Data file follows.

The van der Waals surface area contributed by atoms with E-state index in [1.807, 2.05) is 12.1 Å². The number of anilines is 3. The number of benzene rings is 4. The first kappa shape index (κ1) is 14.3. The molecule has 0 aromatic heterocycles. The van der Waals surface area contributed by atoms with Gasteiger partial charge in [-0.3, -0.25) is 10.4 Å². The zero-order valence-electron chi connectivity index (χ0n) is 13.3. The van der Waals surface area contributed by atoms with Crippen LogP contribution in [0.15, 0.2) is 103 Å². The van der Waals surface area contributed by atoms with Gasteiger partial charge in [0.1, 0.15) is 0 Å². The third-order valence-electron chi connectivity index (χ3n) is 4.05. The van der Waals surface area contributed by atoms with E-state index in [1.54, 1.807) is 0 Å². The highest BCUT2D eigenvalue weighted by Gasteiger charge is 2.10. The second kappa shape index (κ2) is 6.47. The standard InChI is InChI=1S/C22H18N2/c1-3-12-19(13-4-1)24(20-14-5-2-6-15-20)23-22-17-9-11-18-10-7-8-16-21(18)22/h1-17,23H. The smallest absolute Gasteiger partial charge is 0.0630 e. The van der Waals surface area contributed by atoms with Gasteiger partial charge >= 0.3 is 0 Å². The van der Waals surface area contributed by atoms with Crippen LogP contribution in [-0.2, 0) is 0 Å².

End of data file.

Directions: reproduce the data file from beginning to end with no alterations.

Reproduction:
The van der Waals surface area contributed by atoms with E-state index in [1.807, 2.05) is 12.1 Å². The number of anilines is 3. The number of benzene rings is 4. The first kappa shape index (κ1) is 14.3. The molecule has 0 aromatic heterocycles. The van der Waals surface area contributed by atoms with Gasteiger partial charge in [-0.3, -0.25) is 10.4 Å². The zero-order valence-electron chi connectivity index (χ0n) is 13.3. The van der Waals surface area contributed by atoms with Crippen LogP contribution in [0.15, 0.2) is 103 Å². The van der Waals surface area contributed by atoms with Gasteiger partial charge in [0.1, 0.15) is 0 Å². The third-order valence-electron chi connectivity index (χ3n) is 4.05. The van der Waals surface area contributed by atoms with E-state index in [1.54, 1.807) is 0 Å². The highest BCUT2D eigenvalue weighted by Gasteiger charge is 2.10. The second kappa shape index (κ2) is 6.47. The standard InChI is InChI=1S/C22H18N2/c1-3-12-19(13-4-1)24(20-14-5-2-6-15-20)23-22-17-9-11-18-10-7-8-16-21(18)22/h1-17,23H. The smallest absolute Gasteiger partial charge is 0.0630 e. The van der Waals surface area contributed by atoms with Gasteiger partial charge >= 0.3 is 0 Å². The van der Waals surface area contributed by atoms with Crippen LogP contribution in [-0.2, 0) is 0 Å².